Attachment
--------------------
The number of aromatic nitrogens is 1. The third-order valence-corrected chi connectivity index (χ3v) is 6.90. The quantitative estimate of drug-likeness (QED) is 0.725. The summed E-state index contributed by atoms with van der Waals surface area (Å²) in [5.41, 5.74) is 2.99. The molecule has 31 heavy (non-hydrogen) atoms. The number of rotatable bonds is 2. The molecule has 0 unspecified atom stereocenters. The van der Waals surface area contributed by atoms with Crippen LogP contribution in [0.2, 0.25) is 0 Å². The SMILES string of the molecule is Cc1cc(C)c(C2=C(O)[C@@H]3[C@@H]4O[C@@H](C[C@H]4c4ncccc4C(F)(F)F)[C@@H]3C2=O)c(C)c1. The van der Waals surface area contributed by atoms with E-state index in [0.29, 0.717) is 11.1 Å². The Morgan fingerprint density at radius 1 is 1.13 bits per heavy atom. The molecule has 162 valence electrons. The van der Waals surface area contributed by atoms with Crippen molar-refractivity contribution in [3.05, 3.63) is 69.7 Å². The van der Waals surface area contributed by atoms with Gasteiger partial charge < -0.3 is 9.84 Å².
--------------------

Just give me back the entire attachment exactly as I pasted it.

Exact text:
The number of aromatic nitrogens is 1. The third-order valence-corrected chi connectivity index (χ3v) is 6.90. The quantitative estimate of drug-likeness (QED) is 0.725. The summed E-state index contributed by atoms with van der Waals surface area (Å²) in [5.41, 5.74) is 2.99. The molecule has 31 heavy (non-hydrogen) atoms. The number of rotatable bonds is 2. The molecule has 0 unspecified atom stereocenters. The van der Waals surface area contributed by atoms with Crippen LogP contribution in [0.2, 0.25) is 0 Å². The SMILES string of the molecule is Cc1cc(C)c(C2=C(O)[C@@H]3[C@@H]4O[C@@H](C[C@H]4c4ncccc4C(F)(F)F)[C@@H]3C2=O)c(C)c1. The van der Waals surface area contributed by atoms with E-state index in [0.29, 0.717) is 11.1 Å². The Morgan fingerprint density at radius 1 is 1.13 bits per heavy atom. The molecule has 162 valence electrons. The van der Waals surface area contributed by atoms with Crippen molar-refractivity contribution in [3.05, 3.63) is 69.7 Å². The van der Waals surface area contributed by atoms with Gasteiger partial charge < -0.3 is 9.84 Å².